Mourning

It has been a sad week for me. We took our trusty hound to be put to sleep on Tuesday. A bad business. He really was on his last legs with a huge tumour on his side, but it’s a horrible thing to have to go and do and will haunt me for a long time.

What shocked me was feeling the life go out of him. I was holding his head and his breathing became shallower, his nostrils flared progressively less and the tension went from his neck. Then I let go and saw him twitch a little, his once powerful shoulders suddenly sunken and then expected him to turn his head to look at me – perhaps accusingly.

But instead his eyes were fixed ahead and his muzzle rested on the floor. My partner wanted to close his eyes, but couldn’t and I saw his lower eyelid livid red and starting to sag. And I realised he was definitively gone.

Entropy, whichever law of thermodynamics, blind watchmakers, all hadn’t prepared me to see the organising energy which is life simply disappear in front of my eyes. He went from faithful companion, pain in the ass, geriatric incontinent and once proud rosette and race winner to a heap of skin, bone, microbes and sagging eyelid.

Whatever else life is, it is the most extraordinary force. We all take it for granted and seldom actually see it disappear in front of us in modern life. It’s the first time I’ve actually been with a large living thing when it died. I dread being with a human at their end but recognise one day I likely will.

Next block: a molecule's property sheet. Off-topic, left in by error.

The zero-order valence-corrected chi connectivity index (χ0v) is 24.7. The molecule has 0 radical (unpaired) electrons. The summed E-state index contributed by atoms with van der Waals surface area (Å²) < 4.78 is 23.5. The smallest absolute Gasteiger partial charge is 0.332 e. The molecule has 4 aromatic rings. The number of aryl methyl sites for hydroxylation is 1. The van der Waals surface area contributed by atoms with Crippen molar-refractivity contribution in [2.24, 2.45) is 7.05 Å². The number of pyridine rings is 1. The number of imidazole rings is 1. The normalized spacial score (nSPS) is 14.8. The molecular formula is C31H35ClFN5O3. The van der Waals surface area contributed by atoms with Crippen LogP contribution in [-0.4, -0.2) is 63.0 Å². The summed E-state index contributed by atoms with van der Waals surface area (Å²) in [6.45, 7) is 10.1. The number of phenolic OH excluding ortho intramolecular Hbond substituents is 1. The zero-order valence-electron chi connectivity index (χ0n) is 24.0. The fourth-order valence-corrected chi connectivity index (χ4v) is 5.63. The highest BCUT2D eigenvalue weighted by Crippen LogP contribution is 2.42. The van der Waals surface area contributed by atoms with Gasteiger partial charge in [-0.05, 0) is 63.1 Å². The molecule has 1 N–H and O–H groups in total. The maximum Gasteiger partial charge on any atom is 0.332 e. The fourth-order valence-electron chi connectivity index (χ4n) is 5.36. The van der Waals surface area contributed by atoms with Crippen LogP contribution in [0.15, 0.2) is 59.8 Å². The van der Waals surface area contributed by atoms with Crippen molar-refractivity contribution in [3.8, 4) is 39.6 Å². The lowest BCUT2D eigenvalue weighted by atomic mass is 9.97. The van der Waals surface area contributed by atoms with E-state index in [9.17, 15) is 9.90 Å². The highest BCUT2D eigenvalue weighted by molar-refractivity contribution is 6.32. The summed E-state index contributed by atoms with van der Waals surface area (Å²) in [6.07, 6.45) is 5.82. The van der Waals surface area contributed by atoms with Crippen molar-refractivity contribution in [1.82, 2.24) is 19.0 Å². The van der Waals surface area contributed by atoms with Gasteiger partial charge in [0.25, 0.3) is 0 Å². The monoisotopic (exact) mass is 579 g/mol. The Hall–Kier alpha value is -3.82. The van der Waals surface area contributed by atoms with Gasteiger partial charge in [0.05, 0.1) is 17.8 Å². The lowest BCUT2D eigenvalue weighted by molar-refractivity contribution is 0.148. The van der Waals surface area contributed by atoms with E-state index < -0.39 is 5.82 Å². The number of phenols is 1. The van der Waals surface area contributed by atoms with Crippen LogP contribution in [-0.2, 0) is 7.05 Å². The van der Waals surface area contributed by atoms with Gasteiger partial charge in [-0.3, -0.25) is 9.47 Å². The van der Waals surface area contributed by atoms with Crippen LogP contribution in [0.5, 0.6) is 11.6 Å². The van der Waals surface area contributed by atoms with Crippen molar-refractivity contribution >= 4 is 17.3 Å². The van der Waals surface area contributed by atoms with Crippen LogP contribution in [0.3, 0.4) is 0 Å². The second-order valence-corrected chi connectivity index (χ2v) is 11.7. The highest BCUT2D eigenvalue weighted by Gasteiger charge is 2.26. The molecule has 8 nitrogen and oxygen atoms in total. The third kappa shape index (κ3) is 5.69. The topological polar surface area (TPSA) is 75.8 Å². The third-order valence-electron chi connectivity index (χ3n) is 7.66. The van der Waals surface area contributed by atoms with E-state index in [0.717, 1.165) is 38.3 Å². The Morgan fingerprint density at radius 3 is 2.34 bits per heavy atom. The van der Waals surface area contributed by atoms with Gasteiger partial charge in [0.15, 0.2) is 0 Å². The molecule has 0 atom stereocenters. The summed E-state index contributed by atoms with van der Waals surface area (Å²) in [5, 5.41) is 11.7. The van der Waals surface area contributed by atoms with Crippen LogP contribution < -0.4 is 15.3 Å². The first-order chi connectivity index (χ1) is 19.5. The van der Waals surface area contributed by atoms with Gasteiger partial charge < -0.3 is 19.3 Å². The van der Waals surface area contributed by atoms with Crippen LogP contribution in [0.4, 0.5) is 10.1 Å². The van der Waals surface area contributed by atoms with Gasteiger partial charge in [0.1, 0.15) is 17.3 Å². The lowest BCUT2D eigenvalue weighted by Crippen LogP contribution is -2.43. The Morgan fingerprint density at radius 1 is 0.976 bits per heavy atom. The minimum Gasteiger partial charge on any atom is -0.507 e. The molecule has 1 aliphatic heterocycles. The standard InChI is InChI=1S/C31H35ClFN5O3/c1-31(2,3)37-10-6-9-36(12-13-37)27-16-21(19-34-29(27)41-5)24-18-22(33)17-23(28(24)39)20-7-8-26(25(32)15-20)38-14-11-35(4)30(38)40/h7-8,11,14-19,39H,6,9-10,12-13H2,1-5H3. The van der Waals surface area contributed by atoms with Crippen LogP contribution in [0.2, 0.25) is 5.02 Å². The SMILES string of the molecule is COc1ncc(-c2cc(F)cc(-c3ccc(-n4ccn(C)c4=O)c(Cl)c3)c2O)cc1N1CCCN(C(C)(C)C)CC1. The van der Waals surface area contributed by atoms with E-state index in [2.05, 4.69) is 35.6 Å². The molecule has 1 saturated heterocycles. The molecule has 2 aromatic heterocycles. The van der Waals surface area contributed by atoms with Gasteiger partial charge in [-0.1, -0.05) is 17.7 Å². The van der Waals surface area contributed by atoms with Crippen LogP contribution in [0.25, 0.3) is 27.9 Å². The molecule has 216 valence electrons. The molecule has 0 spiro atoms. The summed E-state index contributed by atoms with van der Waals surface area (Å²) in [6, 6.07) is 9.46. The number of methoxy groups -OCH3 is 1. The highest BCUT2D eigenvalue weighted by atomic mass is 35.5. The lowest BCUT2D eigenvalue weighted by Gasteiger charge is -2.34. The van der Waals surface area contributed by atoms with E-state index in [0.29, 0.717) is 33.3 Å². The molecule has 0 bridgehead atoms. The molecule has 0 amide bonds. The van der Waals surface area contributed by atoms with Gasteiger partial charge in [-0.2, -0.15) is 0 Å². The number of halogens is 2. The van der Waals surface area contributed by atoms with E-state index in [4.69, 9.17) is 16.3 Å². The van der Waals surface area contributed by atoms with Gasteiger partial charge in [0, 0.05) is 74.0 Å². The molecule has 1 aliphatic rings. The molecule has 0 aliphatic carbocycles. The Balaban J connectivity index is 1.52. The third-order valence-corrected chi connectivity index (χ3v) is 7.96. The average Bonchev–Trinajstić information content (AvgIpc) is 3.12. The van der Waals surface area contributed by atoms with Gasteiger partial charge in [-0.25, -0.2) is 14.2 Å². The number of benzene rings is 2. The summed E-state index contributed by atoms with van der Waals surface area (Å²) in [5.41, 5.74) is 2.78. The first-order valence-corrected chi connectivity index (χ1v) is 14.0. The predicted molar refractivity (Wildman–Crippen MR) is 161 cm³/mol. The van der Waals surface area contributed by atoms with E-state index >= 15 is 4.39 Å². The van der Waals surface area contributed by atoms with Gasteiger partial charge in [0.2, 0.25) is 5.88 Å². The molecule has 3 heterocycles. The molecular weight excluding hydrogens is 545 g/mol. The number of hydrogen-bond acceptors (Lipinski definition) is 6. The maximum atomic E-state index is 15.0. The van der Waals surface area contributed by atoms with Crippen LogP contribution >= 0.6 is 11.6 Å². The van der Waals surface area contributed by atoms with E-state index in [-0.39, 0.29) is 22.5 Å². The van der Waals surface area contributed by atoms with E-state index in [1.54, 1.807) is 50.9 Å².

I was shocked and chastened by seeing the very end of a life – 6 stone in weight, 3.5 feet high, 6 feet sprawled, 45 mph cruising speed, a big powerful, dopey, loveable, furry, white socked, bad breathed, friendly to everyone, cat chasing, stair jumping, bed stealing, door greeting, under your feet getting, leaning on you when stroked, tiger striped ex-racing Greyhound.

He’s chasing bunnies again in his dreams and is at rest. It’s a stark reminder for me though of how fragile, precious and extraordinary simply being alive actually is. And I understand now, perhaps for the first time, what mourning means.

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4 Responses to Mourning

  1. Patricia says:

    Very sad about your boy. Those who have never loved and been loved by a faithful furry family member have no idea what this loss is like. Not an easy thing to take a loyal friend for his last visit to the vet. In my view it was a loving act and I believe your boy thinks so too.

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